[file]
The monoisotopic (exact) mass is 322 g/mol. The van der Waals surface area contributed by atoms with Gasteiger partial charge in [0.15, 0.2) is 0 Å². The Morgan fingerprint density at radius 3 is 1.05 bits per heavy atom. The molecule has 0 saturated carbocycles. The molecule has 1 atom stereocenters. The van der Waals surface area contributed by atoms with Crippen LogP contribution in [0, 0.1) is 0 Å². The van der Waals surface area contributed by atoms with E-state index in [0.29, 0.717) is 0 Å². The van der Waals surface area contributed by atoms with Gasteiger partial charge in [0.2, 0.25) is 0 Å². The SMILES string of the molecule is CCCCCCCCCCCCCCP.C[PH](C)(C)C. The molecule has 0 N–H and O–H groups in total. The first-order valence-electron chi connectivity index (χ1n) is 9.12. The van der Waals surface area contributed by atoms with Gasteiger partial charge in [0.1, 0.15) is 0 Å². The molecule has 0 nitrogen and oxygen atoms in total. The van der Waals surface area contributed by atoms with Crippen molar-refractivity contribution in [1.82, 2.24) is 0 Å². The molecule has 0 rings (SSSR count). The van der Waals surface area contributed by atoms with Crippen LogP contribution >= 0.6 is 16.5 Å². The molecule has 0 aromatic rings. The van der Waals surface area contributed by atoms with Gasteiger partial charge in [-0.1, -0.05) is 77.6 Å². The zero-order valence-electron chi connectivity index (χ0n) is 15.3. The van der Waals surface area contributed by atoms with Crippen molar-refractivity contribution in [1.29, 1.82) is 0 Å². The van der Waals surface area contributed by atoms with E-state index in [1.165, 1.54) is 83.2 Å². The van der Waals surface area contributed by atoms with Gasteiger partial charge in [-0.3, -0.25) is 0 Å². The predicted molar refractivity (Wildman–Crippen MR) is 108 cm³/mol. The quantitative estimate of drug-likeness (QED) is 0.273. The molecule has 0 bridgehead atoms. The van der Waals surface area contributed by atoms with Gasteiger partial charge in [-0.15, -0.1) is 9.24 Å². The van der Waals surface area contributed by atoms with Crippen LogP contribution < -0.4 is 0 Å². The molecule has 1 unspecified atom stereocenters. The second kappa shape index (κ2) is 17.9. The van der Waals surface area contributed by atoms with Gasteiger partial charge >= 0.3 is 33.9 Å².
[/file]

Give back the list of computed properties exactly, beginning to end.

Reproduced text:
The monoisotopic (exact) mass is 322 g/mol. The van der Waals surface area contributed by atoms with Gasteiger partial charge in [0.15, 0.2) is 0 Å². The Morgan fingerprint density at radius 3 is 1.05 bits per heavy atom. The molecule has 0 saturated carbocycles. The molecule has 1 atom stereocenters. The van der Waals surface area contributed by atoms with Crippen LogP contribution in [0, 0.1) is 0 Å². The van der Waals surface area contributed by atoms with E-state index in [0.29, 0.717) is 0 Å². The van der Waals surface area contributed by atoms with Gasteiger partial charge in [0.2, 0.25) is 0 Å². The SMILES string of the molecule is CCCCCCCCCCCCCCP.C[PH](C)(C)C. The molecule has 0 N–H and O–H groups in total. The first-order valence-electron chi connectivity index (χ1n) is 9.12. The van der Waals surface area contributed by atoms with Gasteiger partial charge in [0.1, 0.15) is 0 Å². The molecule has 0 nitrogen and oxygen atoms in total. The van der Waals surface area contributed by atoms with Crippen molar-refractivity contribution in [1.82, 2.24) is 0 Å². The molecule has 0 rings (SSSR count). The van der Waals surface area contributed by atoms with Crippen LogP contribution >= 0.6 is 16.5 Å². The molecule has 0 aromatic rings. The van der Waals surface area contributed by atoms with Gasteiger partial charge in [-0.1, -0.05) is 77.6 Å². The zero-order valence-electron chi connectivity index (χ0n) is 15.3. The van der Waals surface area contributed by atoms with Crippen molar-refractivity contribution in [1.29, 1.82) is 0 Å². The van der Waals surface area contributed by atoms with E-state index in [1.165, 1.54) is 83.2 Å². The van der Waals surface area contributed by atoms with Gasteiger partial charge in [-0.3, -0.25) is 0 Å². The predicted molar refractivity (Wildman–Crippen MR) is 108 cm³/mol. The quantitative estimate of drug-likeness (QED) is 0.273. The molecule has 0 bridgehead atoms. The van der Waals surface area contributed by atoms with Gasteiger partial charge in [-0.15, -0.1) is 9.24 Å². The van der Waals surface area contributed by atoms with Crippen LogP contribution < -0.4 is 0 Å². The molecule has 1 unspecified atom stereocenters. The second kappa shape index (κ2) is 17.9. The van der Waals surface area contributed by atoms with Gasteiger partial charge >= 0.3 is 33.9 Å².